Australia stormed into the World Cup quarter-finals with a 64-run victory over Sri Lanka, fired by a spectacular maiden one-day international century from Glenn Maxwell at the Sydney Cricket Ground on Sunday. (Full Coverage| Venues | Fixtures)
Not sure if it was his bat, or the pad, that had hit the ball, Glenn Maxwell looked at Ian Gould as he ran a cheeky single. When you are on 99, have never scored an ODI hundred and have 3 previous scores of 90, you are expected to be anxious. And when you are standing in your 100th ODI, as Gould was, you want to be sure that you have a perfect game. With all eyes on him, Gould walked around in the crease undecided. And just when Maxwell was about to raise his bat, Gould raised his leg. The team count went up but Maxwell stayed on 99.
In the next over, as soon as he got strike, Maxwell would scamper a two, this time striking the ball with the middle of the bat. He looked relieved. It would turn out to be an emotional celebration for the man who was reaching a long-awaited milestone after 30 months of making his ODI debut, a period that saw him play 44 games.
After the routine bat-raising, Maxwell would hold his mentor Shane Watson tight. It was like a meritorious ranker giving a thank you embrace to a parent on graduation day. Maxwell, heavily leaning on Watson, his head resting on the all-rounder’s barrel-like chest on the central-square, was the frame of the day with an intriguing back story. With Watson passing 50, his first in the 2015 World Cup, in the same over earlier, the two seemed unburdened. Maxwell was pleased to have Waston around. After the game he would say that Watson had stood for him through thick and thin.
Beyond the boundary, in the dressing room, Aussie captain Michael Clarke, who too scored a half-century, looked pleased. The team’s problem child, after being shifted from opener to bench to No.6 finally had a place of his own. Australia, with the business end of the World Cup approaching, had firmed its batting order.
The 160-run partnership between Maxwell and Watson in 13.2 overs, which came about at the back of a 132 partnership between Steve Smith and Clarke, took Australia to 376, a target that looked seemingly unsurmountable. Kumar Sangakkara (104 from 107 balls) would keep hopes alive for most part of the evening. But about 200 from 20 overs and, later roughly 100 from 10, proved too diffiucult to surmount. Sangakkara, and later Angelo Mathews and Dinesh Chandimal, kept Lanka on track till the 40th over. But with Chandimal retiring hurt after Sangakkara’s dismissal, Lanka called it quits.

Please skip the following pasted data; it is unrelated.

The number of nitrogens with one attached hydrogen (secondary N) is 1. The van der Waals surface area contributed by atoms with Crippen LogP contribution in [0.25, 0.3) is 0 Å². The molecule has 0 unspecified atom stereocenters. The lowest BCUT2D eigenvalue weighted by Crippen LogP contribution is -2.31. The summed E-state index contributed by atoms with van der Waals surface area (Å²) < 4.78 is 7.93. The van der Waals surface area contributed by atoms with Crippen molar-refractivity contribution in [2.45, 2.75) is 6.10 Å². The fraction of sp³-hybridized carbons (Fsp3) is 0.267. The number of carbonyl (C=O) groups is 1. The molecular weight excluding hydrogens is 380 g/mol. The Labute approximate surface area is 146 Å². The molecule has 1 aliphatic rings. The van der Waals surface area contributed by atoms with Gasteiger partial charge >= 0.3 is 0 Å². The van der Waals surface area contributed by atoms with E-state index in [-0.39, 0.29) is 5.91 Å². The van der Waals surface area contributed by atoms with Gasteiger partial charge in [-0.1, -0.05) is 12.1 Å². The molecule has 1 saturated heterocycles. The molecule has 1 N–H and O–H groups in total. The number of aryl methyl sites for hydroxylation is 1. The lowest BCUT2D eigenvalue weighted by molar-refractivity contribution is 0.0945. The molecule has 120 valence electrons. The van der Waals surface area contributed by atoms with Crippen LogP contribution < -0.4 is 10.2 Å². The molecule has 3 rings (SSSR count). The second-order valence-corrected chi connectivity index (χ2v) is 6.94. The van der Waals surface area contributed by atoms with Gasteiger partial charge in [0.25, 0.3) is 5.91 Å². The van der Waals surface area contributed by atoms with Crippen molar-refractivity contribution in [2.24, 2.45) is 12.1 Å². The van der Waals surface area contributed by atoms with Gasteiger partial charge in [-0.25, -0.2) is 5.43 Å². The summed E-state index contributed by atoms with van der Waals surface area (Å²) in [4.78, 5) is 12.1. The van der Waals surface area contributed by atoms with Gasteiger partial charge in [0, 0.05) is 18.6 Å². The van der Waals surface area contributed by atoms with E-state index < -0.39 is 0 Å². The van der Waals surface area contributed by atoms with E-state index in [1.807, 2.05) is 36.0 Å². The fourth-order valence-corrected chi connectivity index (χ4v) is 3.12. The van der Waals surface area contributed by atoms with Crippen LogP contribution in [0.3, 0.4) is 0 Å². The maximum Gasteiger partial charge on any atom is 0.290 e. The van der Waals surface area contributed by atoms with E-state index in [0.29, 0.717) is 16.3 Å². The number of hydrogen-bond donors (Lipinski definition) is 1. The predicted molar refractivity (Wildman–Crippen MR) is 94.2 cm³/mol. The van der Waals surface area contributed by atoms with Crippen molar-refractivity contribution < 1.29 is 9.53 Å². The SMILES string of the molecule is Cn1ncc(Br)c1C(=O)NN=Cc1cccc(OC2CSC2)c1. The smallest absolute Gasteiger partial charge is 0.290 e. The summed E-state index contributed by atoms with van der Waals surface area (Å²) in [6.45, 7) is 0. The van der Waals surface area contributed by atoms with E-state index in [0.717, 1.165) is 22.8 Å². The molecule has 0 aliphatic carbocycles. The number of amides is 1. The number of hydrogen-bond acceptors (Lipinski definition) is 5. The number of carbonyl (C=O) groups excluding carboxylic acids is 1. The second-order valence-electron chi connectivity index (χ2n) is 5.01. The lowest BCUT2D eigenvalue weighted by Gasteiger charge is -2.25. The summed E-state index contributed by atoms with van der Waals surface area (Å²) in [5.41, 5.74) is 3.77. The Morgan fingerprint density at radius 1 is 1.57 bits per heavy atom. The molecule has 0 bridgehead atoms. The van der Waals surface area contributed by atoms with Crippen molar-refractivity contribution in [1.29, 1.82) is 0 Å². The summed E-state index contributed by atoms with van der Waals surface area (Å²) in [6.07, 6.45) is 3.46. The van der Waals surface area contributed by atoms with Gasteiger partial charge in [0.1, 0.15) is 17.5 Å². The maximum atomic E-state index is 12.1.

Beyond the team goals and the co-hosts’ improved Cup hopes, the match was about a much-deserved individual achievement. On most days, like most lower-order big hitters, he has no time to gauge the pitch, have a good look at bowlers or to build his innings brick by brick. He is the risk-taker who keeps a sharp eye on the run-rate and field placements.
Maxwell doesn’t just have an arsenal of unconventional shots but also has the skill and audacity to tweak them. With slips in place, he plays the switch hit to third man off Mathews. He lifted a Lasith Malinga trademark yorker over extra cover. The flicked six off Seekkuge Prasanna was the shot of the day. The ball after pitching moved way outside off-stump, Maxwell, while on back foot, with some complex manoeuvring of the shoulders, arms and wrists sent it over mid-wicket.
When Maxwell took guard, he was facing the last ball of the 32nd overs and the score was 177/3. It seemed just another day at office. With a minimum of 109 balls to be bowled and Watson at other end and James Faulkner to follow, it didn’t seem Maxwell would get enough balls to face. But while pursuing the team goal, Maxwell today stumbled upon an individual record. He missed being World Cup’s joint-fastest centurion by a ball. If umpire Gould had not belatedly raised his leg, Maxwell would have his hands on a world record.